Canadian-owned team has big plans going forward after announcing it will keep Vettel and Stroll for next season
By Olivia Kairu
Canadian billionaire businessman Lawrence Stroll is doing everything he can to turn Aston Martin Racing into a race-winning team by 2022.
The newly transformed outfit, formerly known as Racing Point in 2018 and 2019, endured a disappointing first season thwarted by aerodynamic regulation changes that hampered the AMR21 low-rake structure. So a massive effort has been exerted by the team with the aim of achieving front-running glory.
“As with every other business I own, my goal is to win,” said 62-year-old Lawrence Stroll to The New York Times. “In this case, winning in Formula 1 means world championships, and ultimately that’s what we are striving for, what I’m striving for.
Of course, we all know that success in F1, or any other business, for that matter, doesn’t come overnight. It takes years to put the right people, the right tools, the right processes in place.”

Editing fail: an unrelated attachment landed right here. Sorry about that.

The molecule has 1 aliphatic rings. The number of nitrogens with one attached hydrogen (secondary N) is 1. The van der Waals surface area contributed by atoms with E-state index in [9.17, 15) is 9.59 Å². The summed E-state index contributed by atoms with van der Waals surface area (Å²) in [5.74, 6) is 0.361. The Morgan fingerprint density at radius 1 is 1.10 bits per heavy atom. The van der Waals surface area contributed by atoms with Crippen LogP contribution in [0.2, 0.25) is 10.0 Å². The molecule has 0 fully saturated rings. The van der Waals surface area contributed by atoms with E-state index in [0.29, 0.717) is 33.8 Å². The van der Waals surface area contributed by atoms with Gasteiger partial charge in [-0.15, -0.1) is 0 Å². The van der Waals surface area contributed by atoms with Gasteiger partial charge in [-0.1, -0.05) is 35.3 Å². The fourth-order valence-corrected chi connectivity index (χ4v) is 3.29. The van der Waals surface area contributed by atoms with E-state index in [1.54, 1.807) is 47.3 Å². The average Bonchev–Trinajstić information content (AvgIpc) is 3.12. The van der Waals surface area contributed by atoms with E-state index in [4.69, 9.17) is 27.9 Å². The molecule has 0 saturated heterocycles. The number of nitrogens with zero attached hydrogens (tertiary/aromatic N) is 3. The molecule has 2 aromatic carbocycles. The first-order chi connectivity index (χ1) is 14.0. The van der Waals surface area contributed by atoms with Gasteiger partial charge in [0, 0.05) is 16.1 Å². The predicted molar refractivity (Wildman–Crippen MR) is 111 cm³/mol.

Now that the 2022 driving duo has been confirmed, with the team retaining four-time world champion Sebastian Vettel and Canadian Lance Stroll, Lawrence’s son, more ambitious plans are in sight.
The transformation of Aston Martin into a tour de force has already begun with news of the construction of a new F1 factory complete with an innovatory wind tunnel and simulator.
The new 37,000 m² space will be home to Aston Martin Cognizant Formula One Team just across the road from the Silverstone Grand Prix Circuit in Northamptonshire, England.
It’s estimated that the 18-month construction plan will cost upwards of £150-200 million, ($260-350 CAD) with an end date of early 2023 and the commissioning of their wind tunnel to begin in the middle of the same year.